Council took another step towards meeting its emissions reduction targets, by choosing to buy an electric vehicle for its next staff utility truck. After going through the options, issues and advantages of several vehicles, Chief Administrative Officer Ian Dunlop told council the best option appeared to be a ClubCar Carryall CA700. The vehicle will come from a Calgary dealer, and cost $24,989. The vehicle, which look like a cross between a golf cart and a pickup truck, will operate by battery and be good for about eight-hour shifts on the road. It comes with a two-year warranty, and the dealer’s agreed to provide a technician to come to town should any repairs be needed.

Money for the truck will come from the Village’s carbon reserve, a fund set aside for just such a purpose, with some extra top-up money from the Village’s COVID Re-Start fund.

Art for the masses

There’s some new public art coming to town. The Chamber of Commerce was given the go-ahead to apply for grants to finance its Kaslo ArtScape project.

“Kaslo ArtScape is a multi-year concept with the goal to bring art on a grand scale to our community, support local artists, and create a unique tourism opportunity,” explains the Chamber in a letter to council. “In year one of this project, prospective artists will submit mural concepts to repaint the Kaslo Pharmacy mural that incorporates an interactive component to highlight ‘Picture Perfect Kaslo.’”

The overall plan is to engage local muralists and partnering business/building owners to create wall murals with the goals of “bringing art on a grand scale to our community, supporting our local artists, and creating an opportunity to increase tourism via an interactive component in each mural.”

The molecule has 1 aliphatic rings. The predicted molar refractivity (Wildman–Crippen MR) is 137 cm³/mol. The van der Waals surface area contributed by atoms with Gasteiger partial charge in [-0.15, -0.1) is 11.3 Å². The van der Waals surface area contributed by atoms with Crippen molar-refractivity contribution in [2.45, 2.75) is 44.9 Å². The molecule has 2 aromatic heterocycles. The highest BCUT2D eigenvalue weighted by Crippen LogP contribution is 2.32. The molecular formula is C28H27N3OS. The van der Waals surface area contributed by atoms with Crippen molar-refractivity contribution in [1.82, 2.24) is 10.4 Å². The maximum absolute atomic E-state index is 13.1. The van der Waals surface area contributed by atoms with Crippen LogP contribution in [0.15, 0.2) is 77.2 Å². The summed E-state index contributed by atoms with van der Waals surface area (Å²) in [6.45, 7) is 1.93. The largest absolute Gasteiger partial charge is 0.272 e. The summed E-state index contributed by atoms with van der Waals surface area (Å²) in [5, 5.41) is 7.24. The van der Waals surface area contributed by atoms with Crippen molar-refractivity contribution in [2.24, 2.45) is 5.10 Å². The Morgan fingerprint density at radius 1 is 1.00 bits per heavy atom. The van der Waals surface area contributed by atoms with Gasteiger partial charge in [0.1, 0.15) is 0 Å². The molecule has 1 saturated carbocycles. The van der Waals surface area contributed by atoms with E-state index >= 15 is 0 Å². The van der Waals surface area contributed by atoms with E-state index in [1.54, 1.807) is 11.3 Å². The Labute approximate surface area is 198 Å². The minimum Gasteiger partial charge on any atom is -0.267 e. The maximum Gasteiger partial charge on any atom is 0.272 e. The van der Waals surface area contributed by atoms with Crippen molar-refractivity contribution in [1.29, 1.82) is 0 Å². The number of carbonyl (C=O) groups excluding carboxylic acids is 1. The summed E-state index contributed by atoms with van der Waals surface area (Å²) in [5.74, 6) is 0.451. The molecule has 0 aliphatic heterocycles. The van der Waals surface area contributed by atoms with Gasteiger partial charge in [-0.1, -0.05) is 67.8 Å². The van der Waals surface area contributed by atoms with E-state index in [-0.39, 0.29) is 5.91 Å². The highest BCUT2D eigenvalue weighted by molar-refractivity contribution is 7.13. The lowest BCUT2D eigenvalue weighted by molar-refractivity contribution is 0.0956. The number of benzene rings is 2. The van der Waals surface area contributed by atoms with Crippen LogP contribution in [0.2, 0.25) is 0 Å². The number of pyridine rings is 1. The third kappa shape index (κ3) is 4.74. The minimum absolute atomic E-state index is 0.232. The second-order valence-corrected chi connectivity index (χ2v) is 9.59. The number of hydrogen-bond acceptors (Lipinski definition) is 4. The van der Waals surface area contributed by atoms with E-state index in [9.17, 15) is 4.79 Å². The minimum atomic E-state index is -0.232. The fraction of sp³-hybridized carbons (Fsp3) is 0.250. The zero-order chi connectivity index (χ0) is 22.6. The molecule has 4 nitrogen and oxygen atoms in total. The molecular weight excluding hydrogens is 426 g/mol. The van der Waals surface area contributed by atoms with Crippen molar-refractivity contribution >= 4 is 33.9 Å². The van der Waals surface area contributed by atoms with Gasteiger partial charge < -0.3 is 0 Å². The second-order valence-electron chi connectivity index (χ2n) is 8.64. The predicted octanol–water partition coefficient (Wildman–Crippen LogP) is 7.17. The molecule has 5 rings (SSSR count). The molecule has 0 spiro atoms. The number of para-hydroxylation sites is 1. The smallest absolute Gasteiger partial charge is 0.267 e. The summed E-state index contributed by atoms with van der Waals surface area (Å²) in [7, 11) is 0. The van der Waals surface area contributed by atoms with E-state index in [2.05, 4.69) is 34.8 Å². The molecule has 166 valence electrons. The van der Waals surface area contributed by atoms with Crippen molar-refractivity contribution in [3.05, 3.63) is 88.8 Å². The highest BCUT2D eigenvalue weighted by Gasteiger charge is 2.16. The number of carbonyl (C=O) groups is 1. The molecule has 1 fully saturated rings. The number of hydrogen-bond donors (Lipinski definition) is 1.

The painting should be selected and ready for installation in July.

While the Village is waiving several permits and fees for the project, council said the mural should work within the design guidelines of the Official Community Plan – and they wanted final approval of the artwork.

Asset management

One of the biggest and most complex jobs facing municipal staff these days is asset management—having an inventory of all Village-owned infrastructure, a good idea of its condition, and a plan for its maintenance, repair and financing its eventual replacement. The job is big enough even in tiny Kaslo — which has 36 kilometres of waterlines, four kilometres of sewer, 62 kilometres of roads and lanes, a water reservoir and a sewage treatment plan, representing millions of dollars of taxpayer investment.

It’s not a job that can be ignored. Senior levels of government won’t provide funds to municipalities anymore that don’t have asset management plans in place.

Kaslo’s about to begin its asset management process by hiring an extra staff person to begin the work. The Village anticipates it will be hearing about its funding request from the Federation of Canadian Municipalities to pay for the position in the near future. The person should be hired late this spring, with an eye to starting in the summer. The Village has applied for $95,000 for the two hires, 60% of which is covered by grants.

Front Street Park

Council awarded the first contracts for the Front Street Park project at this council meeting – those pertaining to the washrooms. The general construction contractor will be Blackburn Building Ltd and Handley Construction. Brickwork will be done by Hoover Masonry. Virgo Enterprises won the plumbing contract, while Kaslo Electric won the wiring job.

John Boivin, Local Journalism Initiative Reporter, Valley Voice